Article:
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ABA - could it help my son?(22 Posts)
OP, sorry about misunderstanding, I thought you were teaching the session for some reason.
Bialy I know you are right about teaching them appropriate behaviour, but the "differentiation" bit is the key isn't it.
I suspect we all do a version of ABA on our ASD children when we have the time and even when we don't..., just that it is difficult to remember in situations where safety of our dcs or others is an issue, out of blue. I find that I lose a lot of ground when I am in situations where I end up "reacting", when avoiding that particular scenario until ds is a bit more mature, might be the best for all concerned. After all ASD is an a lag in emotional development as much as anything else, so there will be a time where they naturally learn that certain behaviours are less appropriate, just that is two years behind...
Message withdrawn at poster's request.
I totally agree with what bialystock says. ABA has opened up a whole wrold of activities for ds - if we had simply said "this is beyond his capabilities and we shouldn;t expect it of him" that wouldn;t have happened and his life would be so much more limited than it currently is.
I remember within a few weeks of starting his programme so many things opened up for us - reading together, drawing together, sharing programmes on TV - all stuff parents of NT kids take for granted but were closed to us because ds just had no capacity for shared attention. I remember the first time he turned round from watching Night Garden to share his enjoyment with me and see if I was looking - a very happy moment for us both.
Inthewilderness the thing about ABA is that it is simply a method of teaching children/people how to cope and how to learn new skills. If my ds really would enjoy something and really wants to join in but struggles with one aspect of it (eg team rules in football, or having to run within lines on a race track for example), I would do everything I could to help him learn those skills.
I also know that since we started ABA and started equipping ds with skills in areas he was finding difficult, I have not left any activity in tears (a frequent occurence in his early years), and more importantly, he has become 100x happier in every aspect of his life. When he was 3yo he didn't know how to communicate, how to interact, how to play. Within six months of ABA he had been given a way of communicating, learning how to interact, and how to play.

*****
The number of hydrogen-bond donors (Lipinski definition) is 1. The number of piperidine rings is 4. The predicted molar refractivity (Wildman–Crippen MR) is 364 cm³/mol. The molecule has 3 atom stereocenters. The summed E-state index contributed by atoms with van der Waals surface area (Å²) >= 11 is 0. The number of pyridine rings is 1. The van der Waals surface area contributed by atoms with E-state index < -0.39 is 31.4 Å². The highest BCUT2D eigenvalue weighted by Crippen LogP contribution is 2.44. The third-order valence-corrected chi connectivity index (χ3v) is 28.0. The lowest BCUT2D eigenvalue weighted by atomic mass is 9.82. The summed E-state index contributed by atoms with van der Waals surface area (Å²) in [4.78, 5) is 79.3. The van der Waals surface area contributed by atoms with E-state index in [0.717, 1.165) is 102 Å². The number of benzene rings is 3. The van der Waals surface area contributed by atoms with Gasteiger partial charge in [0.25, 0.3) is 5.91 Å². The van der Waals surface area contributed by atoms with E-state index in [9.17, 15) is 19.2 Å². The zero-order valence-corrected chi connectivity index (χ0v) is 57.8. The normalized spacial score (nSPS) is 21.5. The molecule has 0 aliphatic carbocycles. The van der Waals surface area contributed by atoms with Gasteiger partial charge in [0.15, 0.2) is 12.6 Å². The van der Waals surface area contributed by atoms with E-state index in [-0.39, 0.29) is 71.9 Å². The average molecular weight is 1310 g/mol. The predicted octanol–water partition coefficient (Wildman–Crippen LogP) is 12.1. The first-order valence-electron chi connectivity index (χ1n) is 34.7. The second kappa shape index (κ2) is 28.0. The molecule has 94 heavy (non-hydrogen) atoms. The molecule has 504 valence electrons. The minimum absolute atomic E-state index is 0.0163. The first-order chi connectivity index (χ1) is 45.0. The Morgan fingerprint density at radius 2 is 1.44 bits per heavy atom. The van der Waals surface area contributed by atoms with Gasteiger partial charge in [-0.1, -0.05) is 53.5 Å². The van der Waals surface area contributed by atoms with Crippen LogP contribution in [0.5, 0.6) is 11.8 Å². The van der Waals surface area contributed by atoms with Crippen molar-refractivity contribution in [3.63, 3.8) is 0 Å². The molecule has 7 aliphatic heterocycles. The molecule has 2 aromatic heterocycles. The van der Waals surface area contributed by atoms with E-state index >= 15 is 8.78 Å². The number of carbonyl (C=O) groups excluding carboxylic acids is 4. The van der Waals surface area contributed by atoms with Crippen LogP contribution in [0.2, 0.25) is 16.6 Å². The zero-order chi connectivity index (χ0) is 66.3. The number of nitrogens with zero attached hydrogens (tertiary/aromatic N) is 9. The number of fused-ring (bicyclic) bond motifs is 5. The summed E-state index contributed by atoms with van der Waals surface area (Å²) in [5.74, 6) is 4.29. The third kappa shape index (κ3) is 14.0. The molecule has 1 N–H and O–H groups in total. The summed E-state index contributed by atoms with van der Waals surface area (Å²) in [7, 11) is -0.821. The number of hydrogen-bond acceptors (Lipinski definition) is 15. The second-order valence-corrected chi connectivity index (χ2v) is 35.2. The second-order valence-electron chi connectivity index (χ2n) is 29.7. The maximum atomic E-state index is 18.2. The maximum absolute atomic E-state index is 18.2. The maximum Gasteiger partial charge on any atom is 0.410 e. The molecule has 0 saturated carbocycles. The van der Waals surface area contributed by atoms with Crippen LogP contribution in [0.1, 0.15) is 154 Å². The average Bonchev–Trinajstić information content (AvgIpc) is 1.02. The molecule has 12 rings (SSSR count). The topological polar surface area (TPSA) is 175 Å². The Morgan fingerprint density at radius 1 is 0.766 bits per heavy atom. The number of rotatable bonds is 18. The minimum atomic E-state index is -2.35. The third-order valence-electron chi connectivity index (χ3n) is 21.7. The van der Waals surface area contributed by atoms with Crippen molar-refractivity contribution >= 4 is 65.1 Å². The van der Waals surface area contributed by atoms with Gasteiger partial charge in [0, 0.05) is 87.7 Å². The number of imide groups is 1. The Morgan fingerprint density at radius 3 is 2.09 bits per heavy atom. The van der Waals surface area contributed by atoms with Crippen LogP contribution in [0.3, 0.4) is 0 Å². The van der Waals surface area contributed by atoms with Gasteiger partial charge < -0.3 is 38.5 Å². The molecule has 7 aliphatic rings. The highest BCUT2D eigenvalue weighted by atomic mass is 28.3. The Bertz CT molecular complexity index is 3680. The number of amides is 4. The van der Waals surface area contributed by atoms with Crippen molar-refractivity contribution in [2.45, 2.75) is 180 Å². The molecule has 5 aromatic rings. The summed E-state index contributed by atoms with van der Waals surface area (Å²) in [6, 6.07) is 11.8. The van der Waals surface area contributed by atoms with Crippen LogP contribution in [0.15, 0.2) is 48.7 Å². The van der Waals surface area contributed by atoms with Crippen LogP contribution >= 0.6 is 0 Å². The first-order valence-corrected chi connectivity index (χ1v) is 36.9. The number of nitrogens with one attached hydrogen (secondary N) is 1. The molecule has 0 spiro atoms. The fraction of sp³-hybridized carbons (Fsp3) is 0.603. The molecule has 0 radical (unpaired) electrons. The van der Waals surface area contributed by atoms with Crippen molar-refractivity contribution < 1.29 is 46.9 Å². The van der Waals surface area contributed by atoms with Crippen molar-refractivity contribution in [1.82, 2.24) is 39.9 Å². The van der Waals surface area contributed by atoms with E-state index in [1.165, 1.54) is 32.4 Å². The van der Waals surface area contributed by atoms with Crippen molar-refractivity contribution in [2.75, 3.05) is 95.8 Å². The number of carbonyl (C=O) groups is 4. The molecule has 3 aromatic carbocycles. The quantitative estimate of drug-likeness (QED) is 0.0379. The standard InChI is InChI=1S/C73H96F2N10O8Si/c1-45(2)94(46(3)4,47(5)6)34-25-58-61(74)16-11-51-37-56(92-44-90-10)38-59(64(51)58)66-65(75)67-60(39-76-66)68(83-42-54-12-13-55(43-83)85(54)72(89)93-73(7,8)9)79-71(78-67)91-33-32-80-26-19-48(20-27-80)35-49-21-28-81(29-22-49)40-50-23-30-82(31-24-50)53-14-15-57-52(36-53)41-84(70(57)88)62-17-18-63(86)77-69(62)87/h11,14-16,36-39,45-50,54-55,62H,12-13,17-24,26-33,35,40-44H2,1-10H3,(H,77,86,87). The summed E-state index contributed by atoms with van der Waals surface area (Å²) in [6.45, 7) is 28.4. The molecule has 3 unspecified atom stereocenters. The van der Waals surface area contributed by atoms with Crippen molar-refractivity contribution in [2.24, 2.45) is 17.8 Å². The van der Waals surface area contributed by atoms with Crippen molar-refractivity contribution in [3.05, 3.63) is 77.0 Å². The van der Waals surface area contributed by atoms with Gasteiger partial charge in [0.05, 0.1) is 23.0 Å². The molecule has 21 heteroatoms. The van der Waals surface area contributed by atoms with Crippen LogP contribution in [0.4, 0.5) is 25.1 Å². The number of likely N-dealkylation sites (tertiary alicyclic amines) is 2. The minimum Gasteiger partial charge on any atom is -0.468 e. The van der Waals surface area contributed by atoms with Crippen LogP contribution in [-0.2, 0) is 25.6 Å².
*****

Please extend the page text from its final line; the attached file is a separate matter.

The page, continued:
Sorry, I really don't mean to pick you out personally, but I do feel saddened when people are told to lower their expectations.
You wouldn't think of an nt child "oh reading is hard for them - let's lower our expectations and not try and teach them". Imo there's no reason why you should not try and do the same with children with ASD - obviously you would differentiate according to their development/abilities etc but just to give up on even trying to teach a child (whether through ABA or any other intervention) is damaging.
Rant over, sorry. I hope this hasn't come across as personal, don't mean it to - I just feel really strongly about this.
FWIW I also agree that a teenager could do the same job in this particular circumstance - but could easily be trained in simple techniques to help the OP's ds in learning the rules of the club.
Still ABA aware, Pipin, but public services all massively cut
Message withdrawn at poster's request.
Thanks for the different perspective. I am there just for him, I don't coach the other kids, there is a coach there for them. I just explain to ds what he's meant to do as he tends to not listen to the coach (he keeps telling me he knows what to do) but then again some of the other boys are the same and I remind them all what they've to do. Maybe I am expecting too much of him. I have worked with children on the spectrum before, both in Montessori and as a childminder but probably because he's my son I suppose I expect a lot. Plenty of things for me to think about.
I can remember so clearly ds2 screaming as I pulled him away from the aisle at the concert, screaming he just wanted to join in. It was horrendous, and I really let it get to me (I knew I was spoiling his sister's performance if he behaved oddly in front of her friends) but what I also remember was how upset ds was to be pulled away, how hurt he felt at being told he couldn't do what he thought was a good idea.
So, a difficult place, and you are not alone in feeling how you feel, and wanting to solve it with a magic bullet. But sometimes it takes a shift in expectations more than anything else. Downwards!
Presumably if you asked a teenager to "be there for him" during the session it would achieve much of what an ABA tutor would, in a considerably cheaper fashion.
I know nothing about ABA but what really struck me about your post was the way you felt that your ds should be behaving. It might be really difficult for him to behave in this situation and there is not much you can do about it, except just pay for a babysitter, leave him at home for the time being.
If you think what you are asking him to deal with, it is an awful lot. Children with HFA (or other autism I presume) can require constant sensory feedback, and that's when all the fidgeting, running amok bit kicks in. They are also not able to understand without constant reinforcement, WHY they can't do x y z in some situations rather than in others where they are allowed. Combined with stress of a public place, and mum being stressed with their behaviour.
I really really sympathise with your tears. I once took ds2 to see his sister perform in a concert in an unfamiliar place, and he went completely bananas, aged 9, trying to run up to the front, dance to the music, wave to her. And he is so wellbehaved in school, went on a residential trip no problems for 4 days, goes on school trips has no 1:1 support in school at all. These outbursts of non-compliant "abnormal" behaviour blow up in "stressful" situations. I should NOT have expected ds2 to cope at that concert, and unless you have someone supporting him 1:1 I suspect the gym sessions will continue to be an issue, because you are there for the other children and he probably knows it.